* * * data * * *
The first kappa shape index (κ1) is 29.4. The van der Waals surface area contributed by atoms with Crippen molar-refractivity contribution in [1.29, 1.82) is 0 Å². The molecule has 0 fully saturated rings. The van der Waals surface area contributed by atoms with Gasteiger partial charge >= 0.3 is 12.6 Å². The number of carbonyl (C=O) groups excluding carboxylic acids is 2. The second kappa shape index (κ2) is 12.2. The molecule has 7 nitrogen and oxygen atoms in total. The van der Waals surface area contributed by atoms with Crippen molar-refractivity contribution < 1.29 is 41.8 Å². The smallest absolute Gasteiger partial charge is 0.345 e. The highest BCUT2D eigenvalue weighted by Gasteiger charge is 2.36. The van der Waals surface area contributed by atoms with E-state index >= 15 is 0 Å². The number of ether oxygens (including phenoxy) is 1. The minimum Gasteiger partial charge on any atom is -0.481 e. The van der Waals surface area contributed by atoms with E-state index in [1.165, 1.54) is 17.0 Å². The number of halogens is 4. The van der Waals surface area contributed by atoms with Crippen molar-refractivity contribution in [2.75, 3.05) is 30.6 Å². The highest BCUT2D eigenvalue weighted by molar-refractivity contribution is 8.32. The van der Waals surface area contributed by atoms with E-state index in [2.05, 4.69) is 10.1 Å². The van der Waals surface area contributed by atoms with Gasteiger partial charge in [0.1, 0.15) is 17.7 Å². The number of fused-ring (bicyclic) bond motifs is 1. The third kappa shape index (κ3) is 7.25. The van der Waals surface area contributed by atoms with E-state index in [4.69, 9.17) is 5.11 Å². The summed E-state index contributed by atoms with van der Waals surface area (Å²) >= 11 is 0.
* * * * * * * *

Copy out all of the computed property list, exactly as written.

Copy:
The first kappa shape index (κ1) is 29.4. The van der Waals surface area contributed by atoms with Crippen molar-refractivity contribution in [1.29, 1.82) is 0 Å². The molecule has 0 fully saturated rings. The van der Waals surface area contributed by atoms with Gasteiger partial charge >= 0.3 is 12.6 Å². The number of carbonyl (C=O) groups excluding carboxylic acids is 2. The second kappa shape index (κ2) is 12.2. The molecule has 7 nitrogen and oxygen atoms in total. The van der Waals surface area contributed by atoms with Crippen molar-refractivity contribution < 1.29 is 41.8 Å². The smallest absolute Gasteiger partial charge is 0.345 e. The highest BCUT2D eigenvalue weighted by Gasteiger charge is 2.36. The van der Waals surface area contributed by atoms with E-state index >= 15 is 0 Å². The number of ether oxygens (including phenoxy) is 1. The minimum Gasteiger partial charge on any atom is -0.481 e. The van der Waals surface area contributed by atoms with E-state index in [1.165, 1.54) is 17.0 Å². The number of halogens is 4. The van der Waals surface area contributed by atoms with Crippen molar-refractivity contribution in [2.75, 3.05) is 30.6 Å². The highest BCUT2D eigenvalue weighted by molar-refractivity contribution is 8.32. The van der Waals surface area contributed by atoms with E-state index in [2.05, 4.69) is 10.1 Å². The van der Waals surface area contributed by atoms with Gasteiger partial charge in [0.1, 0.15) is 17.7 Å². The number of fused-ring (bicyclic) bond motifs is 1. The third kappa shape index (κ3) is 7.25. The van der Waals surface area contributed by atoms with E-state index in [4.69, 9.17) is 5.11 Å². The summed E-state index contributed by atoms with van der Waals surface area (Å²) >= 11 is 0.